4.00
X2
0.00
0.00
0.00
1.00
2.00
3.00
4.00
3.00
2.00
1.00
4.00
X1+X2 X3 = 2*X1 X4 = X1+1
1.00
2.00
2.00
2.00
4.00
3.00
3.00
6.00
4.00
5.00
8.00
5.00
5.00
6.00
4.00
5.00
4.00
3.00
5.00
2.00
2.00
3.00
0.00
1.00
2.00
0.00
1.00
1.00
0.00
1.00
5.00
8.00
5.00
r(X+Y)  r(X)+r(Y)
Monotonicity
Scenario
1
2
3
4
5
6
7
8
9
10
Maximum Loss
X1
1.00
2.00
3.00
4.00
3.00
2.00
1.00
0.00
0.00
0.00
4.00
X2
0.00
0.00
0.00
1.00
2.00
3.00
4.00
3.00
2.00
1.00
4.00
X1+X2 X3 = 2*X1 X4 = X1+1
1.00
2.00
2.00
2.00
4.00
3.00
3.00
6.00
4.00
5.00
8.00
5.00
5.00
6.00
4.00
5.00
4.00
3.00
5.00
2.00
2.00
3.00
0.00
1.00
2.00
0.00
1.00
1.00
0.00
1.00
5.00
8.00
5.00
If X  Y for each scenario, then r(X)  r(Y)
Positive Homogeneity
Scenario
1
2
3
4
5
6
7
8
9
10
Maximum Loss
X1
1.00
2.00
3.00
4.00
3.00
2.00
1.00
0.00
0.00
0.00
4.00
X2
0.00
0.00
0.00
1.00
2.00
3.00
4.00
3.00
2.00
1.00
4.00
X1+X2 X3 = 2*X1 X4 = X1+1
1.00
2.00
2.00
2.00
4.00
3.00
3.00
6.00
4.00
5.00
8.00
5.00
5.00
6.00
4.00
5.00
4.00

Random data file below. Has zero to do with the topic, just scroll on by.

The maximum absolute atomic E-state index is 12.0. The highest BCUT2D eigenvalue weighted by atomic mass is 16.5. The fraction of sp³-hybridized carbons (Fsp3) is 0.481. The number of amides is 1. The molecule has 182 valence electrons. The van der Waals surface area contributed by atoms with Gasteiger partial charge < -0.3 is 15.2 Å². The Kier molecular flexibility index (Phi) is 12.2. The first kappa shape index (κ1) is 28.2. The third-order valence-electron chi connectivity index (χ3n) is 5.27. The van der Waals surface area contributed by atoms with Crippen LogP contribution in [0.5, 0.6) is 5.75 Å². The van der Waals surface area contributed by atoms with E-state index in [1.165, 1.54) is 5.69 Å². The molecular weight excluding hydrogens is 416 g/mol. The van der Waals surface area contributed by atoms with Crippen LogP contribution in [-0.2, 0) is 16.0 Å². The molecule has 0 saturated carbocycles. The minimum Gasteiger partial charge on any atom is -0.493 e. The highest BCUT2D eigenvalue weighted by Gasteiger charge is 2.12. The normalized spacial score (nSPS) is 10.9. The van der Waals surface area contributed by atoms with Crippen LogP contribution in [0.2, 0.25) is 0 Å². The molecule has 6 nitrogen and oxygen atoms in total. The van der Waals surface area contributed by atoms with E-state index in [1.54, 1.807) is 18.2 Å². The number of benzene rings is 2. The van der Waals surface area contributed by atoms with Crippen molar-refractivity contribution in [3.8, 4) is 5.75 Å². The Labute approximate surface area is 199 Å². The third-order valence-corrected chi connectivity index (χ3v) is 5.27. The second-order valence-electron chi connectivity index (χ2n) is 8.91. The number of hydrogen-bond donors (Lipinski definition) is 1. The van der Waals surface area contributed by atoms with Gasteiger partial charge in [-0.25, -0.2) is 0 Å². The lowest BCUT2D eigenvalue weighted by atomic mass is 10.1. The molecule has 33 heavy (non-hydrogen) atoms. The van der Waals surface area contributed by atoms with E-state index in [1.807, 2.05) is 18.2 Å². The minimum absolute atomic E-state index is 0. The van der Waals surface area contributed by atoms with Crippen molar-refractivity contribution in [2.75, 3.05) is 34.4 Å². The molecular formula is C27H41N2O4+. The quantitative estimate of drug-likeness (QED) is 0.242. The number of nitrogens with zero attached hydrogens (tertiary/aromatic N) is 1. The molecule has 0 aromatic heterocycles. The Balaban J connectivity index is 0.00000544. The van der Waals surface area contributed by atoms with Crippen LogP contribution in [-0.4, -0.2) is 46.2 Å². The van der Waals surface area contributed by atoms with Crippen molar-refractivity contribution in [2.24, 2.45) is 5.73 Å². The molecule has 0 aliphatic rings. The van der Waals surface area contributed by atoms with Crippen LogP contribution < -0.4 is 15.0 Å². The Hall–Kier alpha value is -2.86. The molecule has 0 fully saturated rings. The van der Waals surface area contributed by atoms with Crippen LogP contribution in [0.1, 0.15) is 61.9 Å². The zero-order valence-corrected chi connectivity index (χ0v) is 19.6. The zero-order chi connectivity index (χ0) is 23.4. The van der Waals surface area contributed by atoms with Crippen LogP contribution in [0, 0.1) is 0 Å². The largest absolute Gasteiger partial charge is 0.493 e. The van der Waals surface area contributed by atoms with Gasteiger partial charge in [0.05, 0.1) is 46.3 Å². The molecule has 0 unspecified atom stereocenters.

3.00
5.00
2.00
2.00
3.00
0.00
1.00
2.00
0.00
1.00
1.00
0.00
1.00
5.00
8.00
5.00
For all   0 and random loss X, r(X) = r(Y)
Translation Invariance
Scenario
1
2
3
4
5
6
7
8
9
10
Maximum Loss
X1
1.00
2.00
3.00
4.00
3.00
2.00
1.00
0.00
0.00
0.00
4.00
X2
0.00
0.00
0.00
1.00
2.00
3.00
4.00
3.00
2.00
1.00
4.00
X1+X2 X3 = 2*X1 X4 = X1+1
1.00
2.00
2.00
2.00
4.00
3.00
3.00
6.00
4.00
5.00
8.00
5.00
5.00
6.00
4.00
5.00
4.00
3.00
5.00
2.00
2.00
3.00
0.00
1.00
2.00
0.00
1.00
1.00
0.00
1.00
5.00
8.00
5.00
For all random losses X and constants a
r(X+a) = r(X) + a
Axioms for Coherent Measures of Risk
Satisfied by our example
• Subadditivity – For all random losses X and Y,
r(X+Y)  r(X)+r(Y)
• Monotonicity – If X  Y for each scenario, then
r(X)  r(Y)
• Positive Homogeneity – For all   0 and random
loss X
r(X) = r(Y)